The United States military supported the Aquino government during this coup. Operation "Classic Resolve" involved the use of US airpower from the aircraft carriers USS Midway and USS Enterprise and F-4 Phantom II fighters from Clark Air Base. The United States Air Force jets retook the skies for Aquino. The US planes had clearance to "...buzz the rebel planes at their base, fire in front of them if any attempted to take off, and shoot them down if they did".[citation needed]

American involvement[edit]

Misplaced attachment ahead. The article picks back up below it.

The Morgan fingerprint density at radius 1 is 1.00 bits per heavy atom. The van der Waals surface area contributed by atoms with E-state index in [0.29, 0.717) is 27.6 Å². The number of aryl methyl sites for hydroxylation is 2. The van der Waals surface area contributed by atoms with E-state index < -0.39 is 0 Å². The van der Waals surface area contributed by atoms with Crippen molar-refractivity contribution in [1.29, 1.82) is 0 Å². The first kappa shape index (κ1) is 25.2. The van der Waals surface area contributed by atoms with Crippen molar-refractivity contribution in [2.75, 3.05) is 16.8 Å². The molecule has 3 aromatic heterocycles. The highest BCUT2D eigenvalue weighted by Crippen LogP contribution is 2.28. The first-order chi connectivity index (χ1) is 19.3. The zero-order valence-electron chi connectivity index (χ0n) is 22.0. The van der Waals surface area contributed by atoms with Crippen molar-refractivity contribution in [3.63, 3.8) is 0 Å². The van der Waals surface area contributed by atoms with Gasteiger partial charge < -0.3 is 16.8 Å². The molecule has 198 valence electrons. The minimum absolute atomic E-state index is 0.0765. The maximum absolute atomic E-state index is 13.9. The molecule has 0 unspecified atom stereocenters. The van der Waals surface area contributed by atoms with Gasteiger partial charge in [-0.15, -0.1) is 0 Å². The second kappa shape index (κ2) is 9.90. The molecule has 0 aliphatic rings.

Aquino found it necessary to request United States support to put down this uprising.[7] Then Chairman of the Joint Chiefs of Staff General Colin Powell recalled Aquino calling the White House and asking for the USAF to bomb a nearby air base to prevent the aircraft from attacking the Malacañang Palace. Powell and Admiral Huntington Hardisty instead decided to instruct US F-4 pilots to take off from Clark Air Base and buzz the mutinous air base in a manner that demonstrated "extreme hostile intent," with further instructions to shoot down any planes that did takeoff.[8] In November–December 1989 US forces moved to evacuate Americans during the coup attempt, and generally protect US interests in the Philippines. During this operation, a large special operations force was formed, USAF fighter aircraft patrolled above rebel air bases, and two aircraft carriers were positioned off the Philippines.[1]